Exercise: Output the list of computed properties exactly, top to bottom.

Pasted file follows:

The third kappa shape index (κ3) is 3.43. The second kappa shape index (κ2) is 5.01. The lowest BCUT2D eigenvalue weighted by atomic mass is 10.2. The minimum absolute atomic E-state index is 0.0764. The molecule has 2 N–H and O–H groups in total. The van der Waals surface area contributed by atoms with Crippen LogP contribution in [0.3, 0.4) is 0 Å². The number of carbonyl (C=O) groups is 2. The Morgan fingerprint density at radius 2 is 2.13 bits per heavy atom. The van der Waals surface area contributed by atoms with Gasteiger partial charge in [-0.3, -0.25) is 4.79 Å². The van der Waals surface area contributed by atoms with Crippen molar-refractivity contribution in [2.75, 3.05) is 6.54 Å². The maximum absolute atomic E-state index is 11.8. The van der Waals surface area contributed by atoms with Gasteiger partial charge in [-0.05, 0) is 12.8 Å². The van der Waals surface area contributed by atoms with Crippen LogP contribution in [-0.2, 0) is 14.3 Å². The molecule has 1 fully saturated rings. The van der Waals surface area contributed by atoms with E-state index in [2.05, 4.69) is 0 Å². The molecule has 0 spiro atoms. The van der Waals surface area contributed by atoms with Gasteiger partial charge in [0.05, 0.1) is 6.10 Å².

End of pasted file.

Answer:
The third kappa shape index (κ3) is 3.43. The second kappa shape index (κ2) is 5.01. The lowest BCUT2D eigenvalue weighted by atomic mass is 10.2. The minimum absolute atomic E-state index is 0.0764. The molecule has 2 N–H and O–H groups in total. The van der Waals surface area contributed by atoms with Crippen LogP contribution in [0.3, 0.4) is 0 Å². The number of carbonyl (C=O) groups is 2. The Morgan fingerprint density at radius 2 is 2.13 bits per heavy atom. The van der Waals surface area contributed by atoms with Gasteiger partial charge in [-0.3, -0.25) is 4.79 Å². The van der Waals surface area contributed by atoms with Crippen molar-refractivity contribution in [2.75, 3.05) is 6.54 Å². The maximum absolute atomic E-state index is 11.8. The van der Waals surface area contributed by atoms with Gasteiger partial charge in [-0.05, 0) is 12.8 Å². The van der Waals surface area contributed by atoms with Crippen LogP contribution in [-0.2, 0) is 14.3 Å². The molecule has 1 fully saturated rings. The van der Waals surface area contributed by atoms with E-state index in [2.05, 4.69) is 0 Å². The molecule has 0 spiro atoms. The van der Waals surface area contributed by atoms with Gasteiger partial charge in [0.05, 0.1) is 6.10 Å².